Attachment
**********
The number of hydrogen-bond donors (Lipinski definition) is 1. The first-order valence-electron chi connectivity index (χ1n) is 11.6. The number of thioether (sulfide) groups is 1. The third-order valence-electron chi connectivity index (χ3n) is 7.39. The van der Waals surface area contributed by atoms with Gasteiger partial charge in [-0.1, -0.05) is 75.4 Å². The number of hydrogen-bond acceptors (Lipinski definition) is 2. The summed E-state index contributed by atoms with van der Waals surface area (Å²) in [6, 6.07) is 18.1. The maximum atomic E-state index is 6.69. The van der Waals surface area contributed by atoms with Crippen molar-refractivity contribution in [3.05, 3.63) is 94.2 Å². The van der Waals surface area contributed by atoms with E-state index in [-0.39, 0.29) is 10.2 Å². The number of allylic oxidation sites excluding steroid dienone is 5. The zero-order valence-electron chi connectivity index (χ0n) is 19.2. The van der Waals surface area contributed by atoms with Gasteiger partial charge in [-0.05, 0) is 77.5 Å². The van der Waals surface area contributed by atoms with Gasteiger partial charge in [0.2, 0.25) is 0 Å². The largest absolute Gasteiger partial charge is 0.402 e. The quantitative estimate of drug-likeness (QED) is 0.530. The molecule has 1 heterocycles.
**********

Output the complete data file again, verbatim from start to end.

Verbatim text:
The number of hydrogen-bond donors (Lipinski definition) is 1. The first-order valence-electron chi connectivity index (χ1n) is 11.6. The number of thioether (sulfide) groups is 1. The third-order valence-electron chi connectivity index (χ3n) is 7.39. The van der Waals surface area contributed by atoms with Gasteiger partial charge in [-0.1, -0.05) is 75.4 Å². The number of hydrogen-bond acceptors (Lipinski definition) is 2. The summed E-state index contributed by atoms with van der Waals surface area (Å²) in [6, 6.07) is 18.1. The maximum atomic E-state index is 6.69. The van der Waals surface area contributed by atoms with Crippen molar-refractivity contribution in [3.05, 3.63) is 94.2 Å². The van der Waals surface area contributed by atoms with E-state index in [-0.39, 0.29) is 10.2 Å². The number of allylic oxidation sites excluding steroid dienone is 5. The zero-order valence-electron chi connectivity index (χ0n) is 19.2. The van der Waals surface area contributed by atoms with Gasteiger partial charge in [-0.05, 0) is 77.5 Å². The van der Waals surface area contributed by atoms with Gasteiger partial charge in [0.2, 0.25) is 0 Å². The largest absolute Gasteiger partial charge is 0.402 e. The quantitative estimate of drug-likeness (QED) is 0.530. The molecule has 1 heterocycles.